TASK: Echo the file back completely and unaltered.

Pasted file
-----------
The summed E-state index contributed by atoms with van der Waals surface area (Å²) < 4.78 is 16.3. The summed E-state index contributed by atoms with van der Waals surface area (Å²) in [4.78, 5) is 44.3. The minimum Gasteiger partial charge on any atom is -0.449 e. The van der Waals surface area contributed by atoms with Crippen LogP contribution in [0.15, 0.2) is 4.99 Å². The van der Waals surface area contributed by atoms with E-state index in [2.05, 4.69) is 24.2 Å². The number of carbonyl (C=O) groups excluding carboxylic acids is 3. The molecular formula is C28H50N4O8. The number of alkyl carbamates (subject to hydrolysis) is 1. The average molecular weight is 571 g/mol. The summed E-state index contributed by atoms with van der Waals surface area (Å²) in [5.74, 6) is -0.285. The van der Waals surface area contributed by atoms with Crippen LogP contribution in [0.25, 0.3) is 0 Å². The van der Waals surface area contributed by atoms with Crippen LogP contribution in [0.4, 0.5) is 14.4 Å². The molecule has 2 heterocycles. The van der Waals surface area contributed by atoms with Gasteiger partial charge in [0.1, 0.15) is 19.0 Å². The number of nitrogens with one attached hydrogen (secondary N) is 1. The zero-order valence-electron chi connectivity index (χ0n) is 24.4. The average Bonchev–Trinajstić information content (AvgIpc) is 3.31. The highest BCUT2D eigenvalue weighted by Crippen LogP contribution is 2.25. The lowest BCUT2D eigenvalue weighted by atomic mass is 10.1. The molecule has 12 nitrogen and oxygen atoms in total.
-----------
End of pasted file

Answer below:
The summed E-state index contributed by atoms with van der Waals surface area (Å²) < 4.78 is 16.3. The summed E-state index contributed by atoms with van der Waals surface area (Å²) in [4.78, 5) is 44.3. The minimum Gasteiger partial charge on any atom is -0.449 e. The van der Waals surface area contributed by atoms with Crippen LogP contribution in [0.15, 0.2) is 4.99 Å². The van der Waals surface area contributed by atoms with E-state index in [2.05, 4.69) is 24.2 Å². The number of carbonyl (C=O) groups excluding carboxylic acids is 3. The molecular formula is C28H50N4O8. The number of alkyl carbamates (subject to hydrolysis) is 1. The average molecular weight is 571 g/mol. The summed E-state index contributed by atoms with van der Waals surface area (Å²) in [5.74, 6) is -0.285. The van der Waals surface area contributed by atoms with Crippen LogP contribution in [0.25, 0.3) is 0 Å². The van der Waals surface area contributed by atoms with Crippen LogP contribution in [0.4, 0.5) is 14.4 Å². The molecule has 2 heterocycles. The van der Waals surface area contributed by atoms with Gasteiger partial charge in [0.1, 0.15) is 19.0 Å². The number of nitrogens with one attached hydrogen (secondary N) is 1. The zero-order valence-electron chi connectivity index (χ0n) is 24.4. The average Bonchev–Trinajstić information content (AvgIpc) is 3.31. The highest BCUT2D eigenvalue weighted by Crippen LogP contribution is 2.25. The lowest BCUT2D eigenvalue weighted by atomic mass is 10.1. The molecule has 12 nitrogen and oxygen atoms in total.